Brazil Gets Courageous at Nat Geo
At National Geographic Books, Hilary Black took world rights to Pulitzer winner J.J. (Jeff) Brazil’s Unbreakable: What Science Is Discovering About the Nature and Source of Courage. The book, which was sold by Dystel & Goderich Literary Management’s Jane Dystel, is an examination of the “science of courage,” according to the agency. DGLM said the work examines this emerging field to ask questions such as, “Can courage be learned? Are there different kinds? Is there a genetic factor?” Brazil, a journalist, won the Pulitzer in 1993, with another reporter, for a series in the Orlando Sentinel about racially motivated traffic stops and cash seizures by Florida police.
HMH Kids Nabs YA Thriller
Margaret Raymo at Houghton Mifflin Harcourt Books for Young Readers bought North American rights to the YA novel Charlie, Presumed Dead, by Anne Heltzel (Circle Nine). Stephen Barbara at Foundry Literary + Media brokered the deal for Heltzel, and the book, set for a spring 2015 release, features, per HMH, a “Gone Girl–esque plot.” The novel follows two teenage girls who meet at the funeral of the titular undergrad, after he supposedly perished in an explosion on campus. Each girl then discovers that she is not Charlie’s one true love, as she previously believed; the girls also realize that they may be at the center of a trap he has set. Heltzel is a former Razorbill editor.
Newcomer Sommers Gets Six Figures at HC
At HarperCollins’s Katherine Tegen Books imprint, Jill Davis preempted North American rights to two books by debut author Jackie Lea Sommers, for six figures. The first novel, called Truest, follows a pastor’s daughter and her relationship with two new arrivals in her town—a young writer and his twin sister. Truest is set for release in 2016. Agent Steven Chudney at the Chudney Agency represented Sommers, and called Truest a novel of “summer love, smalltown secrets, and the darker side of philosophy.”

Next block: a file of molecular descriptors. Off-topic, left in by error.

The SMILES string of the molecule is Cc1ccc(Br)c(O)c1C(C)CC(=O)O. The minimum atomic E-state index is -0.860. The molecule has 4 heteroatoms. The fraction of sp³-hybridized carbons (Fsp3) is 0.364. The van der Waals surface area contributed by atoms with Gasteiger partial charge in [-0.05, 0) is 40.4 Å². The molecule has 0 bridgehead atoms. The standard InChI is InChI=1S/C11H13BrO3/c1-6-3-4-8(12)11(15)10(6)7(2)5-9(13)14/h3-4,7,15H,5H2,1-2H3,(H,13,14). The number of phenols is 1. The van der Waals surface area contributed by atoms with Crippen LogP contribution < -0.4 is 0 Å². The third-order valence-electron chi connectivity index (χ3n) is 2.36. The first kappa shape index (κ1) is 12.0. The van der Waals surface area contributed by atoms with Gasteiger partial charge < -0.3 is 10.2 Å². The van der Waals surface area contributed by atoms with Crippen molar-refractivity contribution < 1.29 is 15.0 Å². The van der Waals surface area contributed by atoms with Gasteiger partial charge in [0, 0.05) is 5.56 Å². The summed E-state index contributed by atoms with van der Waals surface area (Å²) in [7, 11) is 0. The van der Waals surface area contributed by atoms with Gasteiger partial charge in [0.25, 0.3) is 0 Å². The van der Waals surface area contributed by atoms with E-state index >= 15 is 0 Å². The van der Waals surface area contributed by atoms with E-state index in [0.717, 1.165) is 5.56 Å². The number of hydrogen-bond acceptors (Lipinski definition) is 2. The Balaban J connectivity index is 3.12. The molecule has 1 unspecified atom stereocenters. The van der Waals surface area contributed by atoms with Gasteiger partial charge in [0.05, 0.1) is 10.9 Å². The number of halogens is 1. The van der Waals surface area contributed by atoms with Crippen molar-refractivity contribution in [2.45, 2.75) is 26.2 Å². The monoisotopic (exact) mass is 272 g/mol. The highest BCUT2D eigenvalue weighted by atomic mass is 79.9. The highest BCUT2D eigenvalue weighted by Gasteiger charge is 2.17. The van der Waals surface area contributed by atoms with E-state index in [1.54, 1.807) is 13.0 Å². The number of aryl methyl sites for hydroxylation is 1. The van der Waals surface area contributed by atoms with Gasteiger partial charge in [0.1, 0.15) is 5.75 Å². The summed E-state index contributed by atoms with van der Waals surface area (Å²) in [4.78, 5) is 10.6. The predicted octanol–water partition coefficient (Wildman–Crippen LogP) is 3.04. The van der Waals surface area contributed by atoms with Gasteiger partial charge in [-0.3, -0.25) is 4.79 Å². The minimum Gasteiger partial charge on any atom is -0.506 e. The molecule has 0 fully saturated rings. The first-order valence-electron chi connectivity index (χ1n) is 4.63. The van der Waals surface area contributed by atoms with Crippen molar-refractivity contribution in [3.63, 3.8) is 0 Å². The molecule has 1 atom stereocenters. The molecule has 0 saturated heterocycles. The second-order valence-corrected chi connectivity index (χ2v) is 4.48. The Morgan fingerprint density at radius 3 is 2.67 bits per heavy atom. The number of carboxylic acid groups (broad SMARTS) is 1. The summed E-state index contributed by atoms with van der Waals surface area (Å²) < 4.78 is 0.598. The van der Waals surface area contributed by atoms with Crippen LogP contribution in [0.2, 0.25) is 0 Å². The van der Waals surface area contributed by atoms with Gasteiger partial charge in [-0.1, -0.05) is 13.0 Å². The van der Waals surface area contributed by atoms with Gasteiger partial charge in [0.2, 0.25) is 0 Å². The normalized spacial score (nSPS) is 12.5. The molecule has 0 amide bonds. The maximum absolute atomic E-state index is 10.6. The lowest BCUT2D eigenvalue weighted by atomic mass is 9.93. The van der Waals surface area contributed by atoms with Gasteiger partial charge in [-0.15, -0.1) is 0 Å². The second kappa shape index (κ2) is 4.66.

B’Bury Gets ‘Thorny’ for Carter
In a joint U.S.-U.K. acquisition, Bloomsbury nabbed world English rights, with a six-figure preempt, to Aimee Carter’s middle-grade fantasy series, Simon Thorn. Catherine Onder, at Bloomsbury U.S., and Ellen Holgate, at Bloomsbury U.K., negotiated the three-book deal with agent Rosemary Stimola, at Stimola Literary Studio. (Working on Stimola’s behalf in the U.K. was Alex Webb, at Rights People.) The action-adventure story will kick off with Simon Thorn and the Wolf’s Den, which is planned for a joint U.S-U.K. release in fall 2015. In the books, Thorn, a 12-year-old who is frequently bullied, finds out he is part of a secret human race that can turn into animals. This race, as Stimola explained, “may be the key to peace among five warring animal kingdoms.”
Basic Does the ‘Math’ With Benjamin
In a six-figure deal, Thomas Kelleher at Basic Books took world rights to Arthur Benjamin’s The Magic of Math. Agent Karen Gantz Zahler, at Karen Gantz Literary Management, represented Benjamin, who is a professor of mathematics at Harvey Mudd College in Claremont, Calif. Benjamin has written a number of books that aim to make math fun, and his 2006 title, The Secrets of Mental Math (Three Rivers), has, Gantz said, sold over 100,000 copies to date. Magic Math, which is subtitled Solving for x and Figuring Out Why, is set for a spring 2015 release and will, Gantz said, be a “lighthearted exploration of key mathematical ideas.”